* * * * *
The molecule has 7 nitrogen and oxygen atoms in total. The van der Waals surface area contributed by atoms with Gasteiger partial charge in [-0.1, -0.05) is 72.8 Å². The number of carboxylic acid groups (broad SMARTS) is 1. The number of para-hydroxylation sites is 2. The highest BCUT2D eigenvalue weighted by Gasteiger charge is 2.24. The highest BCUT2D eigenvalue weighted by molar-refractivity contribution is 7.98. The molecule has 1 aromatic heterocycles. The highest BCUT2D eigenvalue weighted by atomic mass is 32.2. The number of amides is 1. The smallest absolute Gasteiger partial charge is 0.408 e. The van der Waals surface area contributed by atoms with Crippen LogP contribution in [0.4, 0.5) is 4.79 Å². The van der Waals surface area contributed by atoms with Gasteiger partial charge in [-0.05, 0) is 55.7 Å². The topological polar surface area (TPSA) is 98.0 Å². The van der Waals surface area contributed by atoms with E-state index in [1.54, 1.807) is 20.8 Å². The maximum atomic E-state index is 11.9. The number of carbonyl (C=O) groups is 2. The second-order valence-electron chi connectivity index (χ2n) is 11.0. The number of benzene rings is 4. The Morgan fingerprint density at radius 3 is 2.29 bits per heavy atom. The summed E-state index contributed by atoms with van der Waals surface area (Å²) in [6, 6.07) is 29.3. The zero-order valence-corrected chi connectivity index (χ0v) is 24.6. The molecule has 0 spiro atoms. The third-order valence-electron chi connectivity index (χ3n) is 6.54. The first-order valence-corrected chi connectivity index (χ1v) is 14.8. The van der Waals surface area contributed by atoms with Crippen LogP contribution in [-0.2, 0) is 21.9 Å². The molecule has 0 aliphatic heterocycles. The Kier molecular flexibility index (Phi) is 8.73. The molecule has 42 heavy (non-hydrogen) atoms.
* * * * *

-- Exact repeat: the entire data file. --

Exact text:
The molecule has 7 nitrogen and oxygen atoms in total. The van der Waals surface area contributed by atoms with Gasteiger partial charge in [-0.1, -0.05) is 72.8 Å². The number of carboxylic acid groups (broad SMARTS) is 1. The number of para-hydroxylation sites is 2. The highest BCUT2D eigenvalue weighted by Gasteiger charge is 2.24. The highest BCUT2D eigenvalue weighted by molar-refractivity contribution is 7.98. The molecule has 1 aromatic heterocycles. The highest BCUT2D eigenvalue weighted by atomic mass is 32.2. The number of amides is 1. The smallest absolute Gasteiger partial charge is 0.408 e. The van der Waals surface area contributed by atoms with Crippen LogP contribution in [0.4, 0.5) is 4.79 Å². The van der Waals surface area contributed by atoms with Gasteiger partial charge in [-0.05, 0) is 55.7 Å². The topological polar surface area (TPSA) is 98.0 Å². The van der Waals surface area contributed by atoms with E-state index in [1.54, 1.807) is 20.8 Å². The maximum atomic E-state index is 11.9. The number of carbonyl (C=O) groups is 2. The second-order valence-electron chi connectivity index (χ2n) is 11.0. The number of benzene rings is 4. The Morgan fingerprint density at radius 3 is 2.29 bits per heavy atom. The summed E-state index contributed by atoms with van der Waals surface area (Å²) in [6, 6.07) is 29.3. The zero-order valence-corrected chi connectivity index (χ0v) is 24.6. The molecule has 0 spiro atoms. The third-order valence-electron chi connectivity index (χ3n) is 6.54. The first-order valence-corrected chi connectivity index (χ1v) is 14.8. The van der Waals surface area contributed by atoms with Crippen LogP contribution in [-0.2, 0) is 21.9 Å². The molecule has 0 aliphatic heterocycles. The Kier molecular flexibility index (Phi) is 8.73. The molecule has 42 heavy (non-hydrogen) atoms.